The Los Angeles Times has the report that Jason Williams just quit on the Clippers, but also the disclaimer from coach Mike Dunleavy: "He could be like Brett Favre. And in a month from now he could want to play again."
The Clips aren't totally buying this as an actual retirement, in other words.
It's a strange development either way. Maybe, as the new season approaches with training camp opening Tuesday, Williams realizes he doesn't have another season in him, whether emotionally or in a body that has allowed 67, 61 and 59 games the previous three seasons. Maybe he'll take a step back and decide he wants to play after all. The distrusting J-Will let very few people in on his thinking, as always, and even his agent was reportedly surprised by the decision some seven weeks after his client signed a one-year deal with L.A.
It's also unwanted news for a team that hoped to move from offseason craziness -- Elton Brand and Corey Maggette leaving, Baron Davis, Marcus Camby and lottery pick Eric Gordon arriving -- to a place of greater stability. The retirement of a projected backup point guard hardly qualifies as the ground moving under the Clippers again, but the timing is obviously bad. That's what moves it from cursory event everywhere except Sacramento and Miami to meaningful in the Pacific Division and Western Conference.
The Clippers are realistic playoff candidates again and may have just lost an important role player. They set their roster based on the expectation of a Williams presence. The late call is more critical because starter Baron Davis has a bad history of injuries, although he went all 82 with the Warriors in 2007-08.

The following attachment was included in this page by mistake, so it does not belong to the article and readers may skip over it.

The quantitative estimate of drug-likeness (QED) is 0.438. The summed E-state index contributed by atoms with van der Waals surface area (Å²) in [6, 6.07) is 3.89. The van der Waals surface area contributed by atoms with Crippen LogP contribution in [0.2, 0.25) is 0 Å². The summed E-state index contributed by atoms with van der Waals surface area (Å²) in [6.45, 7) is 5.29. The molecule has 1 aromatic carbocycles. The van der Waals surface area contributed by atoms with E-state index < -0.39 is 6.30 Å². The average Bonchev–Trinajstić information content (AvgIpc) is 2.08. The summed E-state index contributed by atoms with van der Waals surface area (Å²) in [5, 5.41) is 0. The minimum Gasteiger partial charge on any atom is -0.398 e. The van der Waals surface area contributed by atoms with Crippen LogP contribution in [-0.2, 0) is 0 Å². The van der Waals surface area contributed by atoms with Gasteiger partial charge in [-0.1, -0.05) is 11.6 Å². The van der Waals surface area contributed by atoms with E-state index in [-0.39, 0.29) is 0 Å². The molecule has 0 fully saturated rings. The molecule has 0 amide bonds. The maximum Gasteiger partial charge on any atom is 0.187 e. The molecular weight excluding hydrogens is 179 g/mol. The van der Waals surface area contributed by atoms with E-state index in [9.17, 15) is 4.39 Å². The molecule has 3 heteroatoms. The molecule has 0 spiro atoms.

The new No. 2 is Jason Hart, another former King. Shaun Livingston, a Clipper the last four seasons, remains a free agent, but as unlikely as ever to return unless negotiating stances take a significant change of direction. L.A. was interested in having him back at something closer to a one-year guarantee, Livingston is holding out for more security, and so far no one has signed him as he recovers from the career-threatening knee injury that now overshadows the huge upside that once existed.
If this is the end for Williams, the final numbers are 11.4 points, 6.3 assists, 2.27 turnovers and 39.6 percent from the field in 679 regular-season games over 10 star-crossed seasons in Sacramento, Memphis and Miami. He was the starter as the Heat won the championship in 2006 and a member of the All-Rookie team in 1999 as a King. He electrified and frustrated and generated a level of interest and debate few have or ever will match in this area.
Dumping J-Wild on the Grizzlies for Mike Bibby in 2001 proved to be one of the best Geoff Petrie moves, a heist easy to project the moment it happened no matter how many loud Williams loyalists swore off their Arco tickets and predicted doom and (gasp!) boredom for the Kings. Neither happened, of course. But it says a lot that Sac management still held him in high regard and viewed Williams as maturing through the years to the point that it would have considered signing him this summer if Beno Udrih had not come back.
In the end, Udrih remained a King and the great plot line of a Williams reunion never happened. But the Kings still have a positive opinion of him. After everything that happened, that's not such a bad way to go out.